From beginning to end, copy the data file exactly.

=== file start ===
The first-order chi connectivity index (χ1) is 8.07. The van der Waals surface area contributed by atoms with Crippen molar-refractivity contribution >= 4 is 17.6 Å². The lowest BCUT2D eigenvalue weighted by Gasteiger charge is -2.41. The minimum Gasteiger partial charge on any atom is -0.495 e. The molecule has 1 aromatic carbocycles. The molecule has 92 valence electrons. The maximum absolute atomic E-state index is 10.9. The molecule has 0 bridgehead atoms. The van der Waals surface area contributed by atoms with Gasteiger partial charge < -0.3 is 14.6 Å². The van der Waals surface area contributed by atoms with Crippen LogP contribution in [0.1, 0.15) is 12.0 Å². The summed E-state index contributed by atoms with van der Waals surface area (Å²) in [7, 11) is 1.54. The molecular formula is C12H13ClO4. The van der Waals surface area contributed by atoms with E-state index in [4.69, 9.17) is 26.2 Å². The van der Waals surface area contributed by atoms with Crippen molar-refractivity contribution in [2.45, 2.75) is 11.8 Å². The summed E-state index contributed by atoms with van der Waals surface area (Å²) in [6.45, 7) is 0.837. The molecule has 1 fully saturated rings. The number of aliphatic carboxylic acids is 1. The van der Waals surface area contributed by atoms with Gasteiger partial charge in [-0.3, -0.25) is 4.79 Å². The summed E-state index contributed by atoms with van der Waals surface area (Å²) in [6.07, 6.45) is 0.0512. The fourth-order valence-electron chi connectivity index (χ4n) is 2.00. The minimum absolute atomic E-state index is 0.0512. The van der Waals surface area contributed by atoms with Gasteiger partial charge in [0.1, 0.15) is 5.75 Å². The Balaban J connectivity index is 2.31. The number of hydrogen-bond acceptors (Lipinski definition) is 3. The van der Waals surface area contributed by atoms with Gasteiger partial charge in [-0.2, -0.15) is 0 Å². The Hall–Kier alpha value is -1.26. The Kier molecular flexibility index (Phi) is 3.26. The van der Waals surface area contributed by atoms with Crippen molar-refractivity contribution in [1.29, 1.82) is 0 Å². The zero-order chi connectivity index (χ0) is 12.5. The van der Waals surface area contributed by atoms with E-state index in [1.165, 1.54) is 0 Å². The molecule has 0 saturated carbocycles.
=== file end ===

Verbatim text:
The first-order chi connectivity index (χ1) is 8.07. The van der Waals surface area contributed by atoms with Crippen molar-refractivity contribution >= 4 is 17.6 Å². The lowest BCUT2D eigenvalue weighted by Gasteiger charge is -2.41. The minimum Gasteiger partial charge on any atom is -0.495 e. The molecule has 1 aromatic carbocycles. The molecule has 92 valence electrons. The maximum absolute atomic E-state index is 10.9. The molecule has 0 bridgehead atoms. The van der Waals surface area contributed by atoms with Gasteiger partial charge < -0.3 is 14.6 Å². The van der Waals surface area contributed by atoms with Crippen LogP contribution in [0.1, 0.15) is 12.0 Å². The summed E-state index contributed by atoms with van der Waals surface area (Å²) in [7, 11) is 1.54. The molecular formula is C12H13ClO4. The van der Waals surface area contributed by atoms with E-state index in [4.69, 9.17) is 26.2 Å². The van der Waals surface area contributed by atoms with Crippen molar-refractivity contribution in [2.45, 2.75) is 11.8 Å². The summed E-state index contributed by atoms with van der Waals surface area (Å²) in [6.45, 7) is 0.837. The molecule has 1 fully saturated rings. The number of aliphatic carboxylic acids is 1. The van der Waals surface area contributed by atoms with Gasteiger partial charge in [-0.3, -0.25) is 4.79 Å². The summed E-state index contributed by atoms with van der Waals surface area (Å²) in [6.07, 6.45) is 0.0512. The fourth-order valence-electron chi connectivity index (χ4n) is 2.00. The minimum absolute atomic E-state index is 0.0512. The van der Waals surface area contributed by atoms with Gasteiger partial charge in [0.1, 0.15) is 5.75 Å². The Balaban J connectivity index is 2.31. The number of hydrogen-bond acceptors (Lipinski definition) is 3. The van der Waals surface area contributed by atoms with Gasteiger partial charge in [-0.2, -0.15) is 0 Å². The Hall–Kier alpha value is -1.26. The Kier molecular flexibility index (Phi) is 3.26. The van der Waals surface area contributed by atoms with Crippen molar-refractivity contribution in [1.29, 1.82) is 0 Å². The zero-order chi connectivity index (χ0) is 12.5. The van der Waals surface area contributed by atoms with E-state index in [1.165, 1.54) is 0 Å². The molecule has 0 saturated carbocycles.